By the time Professor Hicks bought the oldest of the Arey homesteads in 1936 he had become an accomplished professional. Born in Auburn, New York, October 14, 1875, the son of an immigrant English gardener, Professor Hicks graduated from Colgate University in 1898. His first position was in the Map Division of the Library of Congress, an assistant at first, and then as Assistant Chief of the Division. While working there, he studied at Georgetown University’s Law School, receiving his degree in 1901.
He returned to Auburn to practice law, but soon moved back to librarianship when he took the position of librarian at the Naval War College in Newport, Rhode Island. While there, he also attended Brown University, where he earned a Master’s Degree in 1907. In 1908, he became the Assistant Librarian at the Brooklyn Public Library. In the 1910 federal census, he is living in Brooklyn. Soon he moved to Columbia University, where he was Superintendent of reading rooms, and then promoted to Assistant Librarian. By 1915, he was promoted to Law Librarian of Columbia Law School, beginning his career as one of America’s premier law librarians.
Hicks married Susan Morgan on April 24, 1912. In the 1920 federal census, they are living at 530 West 123 Street on Manhattan’s west side, near the University. In 1924, on his passport application, he notes a two-month European trip in 1912, perhaps a wedding trip. On his 1924 trip to a number of European countries he both represented the University and traveled for pleasure. Professor Hicks and his wife traveled to Europe several times in the 1920s.
In 1928, Hicks was appointed Law Librarian of Yale University’s Law Library, and also appointed a Professor of Legal Bibliography; later, he was promoted to Professor of Law.
Professor Hicks is known today as “The Dean of Law Librarians.” He recognized early in his career that law students needed assistance in their work as the casebook system of legal instruction developed, and lawyers became university-trained instead of apprenticing to a practicing attorney. A 1913 Hicks publication “Aids to the Study and Use of Law Books” became, by 1923, his important book, “Materials and Methods of Legal Research” published through three editions. You can still find the 1942 edition on Amazon today.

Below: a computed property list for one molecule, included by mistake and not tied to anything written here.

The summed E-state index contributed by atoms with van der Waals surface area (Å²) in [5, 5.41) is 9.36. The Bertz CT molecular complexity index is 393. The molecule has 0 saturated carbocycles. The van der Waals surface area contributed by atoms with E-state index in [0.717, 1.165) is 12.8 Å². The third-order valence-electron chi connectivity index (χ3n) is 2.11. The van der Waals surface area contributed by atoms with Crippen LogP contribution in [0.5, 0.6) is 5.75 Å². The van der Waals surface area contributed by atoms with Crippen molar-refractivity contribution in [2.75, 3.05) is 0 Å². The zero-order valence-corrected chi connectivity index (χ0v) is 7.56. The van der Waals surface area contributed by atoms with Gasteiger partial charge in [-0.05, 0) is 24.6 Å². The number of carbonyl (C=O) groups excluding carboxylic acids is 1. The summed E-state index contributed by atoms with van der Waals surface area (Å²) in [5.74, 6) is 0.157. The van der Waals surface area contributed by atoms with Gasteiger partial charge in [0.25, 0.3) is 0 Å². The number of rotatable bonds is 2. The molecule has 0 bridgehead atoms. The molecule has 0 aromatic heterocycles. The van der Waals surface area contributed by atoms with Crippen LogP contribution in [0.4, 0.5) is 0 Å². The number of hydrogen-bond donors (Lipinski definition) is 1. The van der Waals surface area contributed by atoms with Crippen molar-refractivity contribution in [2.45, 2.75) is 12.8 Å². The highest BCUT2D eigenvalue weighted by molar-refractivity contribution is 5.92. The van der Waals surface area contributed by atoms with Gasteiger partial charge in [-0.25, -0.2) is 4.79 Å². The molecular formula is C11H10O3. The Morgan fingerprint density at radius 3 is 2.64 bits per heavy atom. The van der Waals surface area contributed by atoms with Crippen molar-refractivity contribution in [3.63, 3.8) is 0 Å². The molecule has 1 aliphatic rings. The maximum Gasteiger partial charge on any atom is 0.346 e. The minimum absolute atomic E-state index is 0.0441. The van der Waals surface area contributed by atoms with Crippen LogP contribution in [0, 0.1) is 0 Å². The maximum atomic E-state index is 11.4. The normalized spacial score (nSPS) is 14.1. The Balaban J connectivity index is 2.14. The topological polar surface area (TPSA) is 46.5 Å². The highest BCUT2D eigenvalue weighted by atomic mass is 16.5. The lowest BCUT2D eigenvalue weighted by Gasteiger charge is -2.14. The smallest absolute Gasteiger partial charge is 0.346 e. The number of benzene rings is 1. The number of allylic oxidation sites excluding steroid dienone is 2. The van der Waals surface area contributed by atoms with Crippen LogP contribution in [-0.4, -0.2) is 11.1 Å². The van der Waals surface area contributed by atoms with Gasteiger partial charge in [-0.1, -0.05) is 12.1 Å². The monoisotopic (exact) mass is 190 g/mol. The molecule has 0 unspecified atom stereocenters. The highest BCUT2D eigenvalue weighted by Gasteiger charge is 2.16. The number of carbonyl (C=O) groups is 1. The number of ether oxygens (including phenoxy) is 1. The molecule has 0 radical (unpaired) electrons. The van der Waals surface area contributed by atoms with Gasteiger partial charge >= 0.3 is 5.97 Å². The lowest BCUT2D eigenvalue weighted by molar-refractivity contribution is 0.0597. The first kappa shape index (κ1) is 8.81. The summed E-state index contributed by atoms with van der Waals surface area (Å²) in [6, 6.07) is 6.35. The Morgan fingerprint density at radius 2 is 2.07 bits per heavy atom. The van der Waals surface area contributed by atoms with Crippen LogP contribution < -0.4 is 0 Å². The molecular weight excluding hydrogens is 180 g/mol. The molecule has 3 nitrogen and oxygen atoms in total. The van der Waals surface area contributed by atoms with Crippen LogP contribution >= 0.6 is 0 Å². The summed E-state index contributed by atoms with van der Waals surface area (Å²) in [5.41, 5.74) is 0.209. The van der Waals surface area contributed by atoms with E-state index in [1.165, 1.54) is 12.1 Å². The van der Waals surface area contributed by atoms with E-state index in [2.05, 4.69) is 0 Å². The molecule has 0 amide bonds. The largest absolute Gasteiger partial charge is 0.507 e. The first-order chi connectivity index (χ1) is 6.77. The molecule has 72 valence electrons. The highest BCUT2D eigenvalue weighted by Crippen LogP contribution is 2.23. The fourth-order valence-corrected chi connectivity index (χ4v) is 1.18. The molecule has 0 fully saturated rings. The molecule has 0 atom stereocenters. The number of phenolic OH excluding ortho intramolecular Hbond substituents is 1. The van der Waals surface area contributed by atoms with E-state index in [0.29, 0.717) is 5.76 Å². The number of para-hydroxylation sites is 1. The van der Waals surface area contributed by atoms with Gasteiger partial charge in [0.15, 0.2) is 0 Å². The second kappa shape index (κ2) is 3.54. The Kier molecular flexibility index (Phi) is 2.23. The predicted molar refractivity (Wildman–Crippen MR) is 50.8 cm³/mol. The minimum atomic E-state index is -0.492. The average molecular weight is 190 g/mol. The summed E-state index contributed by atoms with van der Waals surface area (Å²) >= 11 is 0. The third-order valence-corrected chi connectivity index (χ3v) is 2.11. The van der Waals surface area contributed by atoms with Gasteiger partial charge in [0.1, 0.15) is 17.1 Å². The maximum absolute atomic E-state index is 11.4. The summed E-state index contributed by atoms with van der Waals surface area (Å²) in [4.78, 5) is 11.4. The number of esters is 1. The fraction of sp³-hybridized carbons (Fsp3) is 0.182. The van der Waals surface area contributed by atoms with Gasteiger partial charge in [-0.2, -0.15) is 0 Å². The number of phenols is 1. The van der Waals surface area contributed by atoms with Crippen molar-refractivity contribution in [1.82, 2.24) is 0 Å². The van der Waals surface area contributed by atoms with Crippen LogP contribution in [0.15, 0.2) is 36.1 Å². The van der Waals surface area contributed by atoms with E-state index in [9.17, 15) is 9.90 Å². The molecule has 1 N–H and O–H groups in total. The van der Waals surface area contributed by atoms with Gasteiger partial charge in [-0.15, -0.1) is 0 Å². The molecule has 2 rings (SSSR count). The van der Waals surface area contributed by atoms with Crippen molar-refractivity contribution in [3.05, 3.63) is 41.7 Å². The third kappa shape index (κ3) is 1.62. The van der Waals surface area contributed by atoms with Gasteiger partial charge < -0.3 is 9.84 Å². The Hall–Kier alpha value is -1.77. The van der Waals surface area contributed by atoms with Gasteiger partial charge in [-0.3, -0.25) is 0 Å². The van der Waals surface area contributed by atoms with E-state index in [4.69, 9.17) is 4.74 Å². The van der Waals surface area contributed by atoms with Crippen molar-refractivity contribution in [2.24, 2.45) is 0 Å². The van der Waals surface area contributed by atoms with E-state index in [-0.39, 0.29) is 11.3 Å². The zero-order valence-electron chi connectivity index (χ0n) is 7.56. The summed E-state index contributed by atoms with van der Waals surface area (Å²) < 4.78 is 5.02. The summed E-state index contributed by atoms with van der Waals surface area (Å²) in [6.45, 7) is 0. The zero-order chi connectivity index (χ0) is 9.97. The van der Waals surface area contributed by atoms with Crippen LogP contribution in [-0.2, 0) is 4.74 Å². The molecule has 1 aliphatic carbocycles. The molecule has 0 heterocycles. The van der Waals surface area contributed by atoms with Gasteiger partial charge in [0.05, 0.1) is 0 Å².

Hicks wrote many other books – more than twenty in all. He also wrote 52 journal articles that appeared in more than twenty publications. Furthermore, he developed a course that taught legal research.
A Renaissance man, Hicks had many other interests as well. His photographs won several prizes in the New Haven Camera Club competitions. He was a skilled painter in both watercolors and oils, and he played the flute in the Business and Professional Men’s Orchestra of New Haven. A glowing essay on his life, cited below, describes Frederick Hicks as “a quiet gentleman of Napoleonic stature but minus the pomp, imbued with human interest and understanding, and with a kindly nature. He was a man of zeal for learning and progress.”
Professor Hicks married twice. Susan Morgan Hicks died in 1926. In 1930, when the federal census was taken again, Frederick’s wife is listed as Helen Morgan Hicks, and they have a son, F. Morgan Hicks, noted as adopted. Possibly Hicks had married his first wife’s sister, but this could not be verified.
With his busy work life, and steady employment through the Depression, Frederick and Helen Hicks were able to purchase the oldest of the two South Wellfleet Arey houses, across from the South Wellfleet Cemetery. The owner at that point was Albert Arey of Roslyn, New York, the son of Oliver Arey, whose father was Reuben Arey. The Arey family was the subject of an earlier blog piece.
Professor Hicks and his wife made their purchase in January, 1936. For a total of $2300, they now owned the house, its furnishings and its outbuildings, over eight adjoining acres, and another parcel of eleven acres! The label of the adjoining land as “the Taylor lot” suggests that this was the land that Lydia Ward Arey Taylor (second wife of the first Reuben Arey) owned with her second husband.
In a 1938 letter to Albert Arey, Hicks states that he had “spent a great deal of money” to restore the Arey home, and was taking a “great deal of pride in the place.” He had become curious about the exact year the house was built, and was urging Arey to get back to him with more information about the dates of the two Reuben Areys, so he could figure out the date when the house was built. Arey had told him that the house was built in 1808 “of timber cut on the premises and the floor boards as well.” But others who had examined the house thought it was older. Hicks was trying to find the answer, but there’s no record if he did.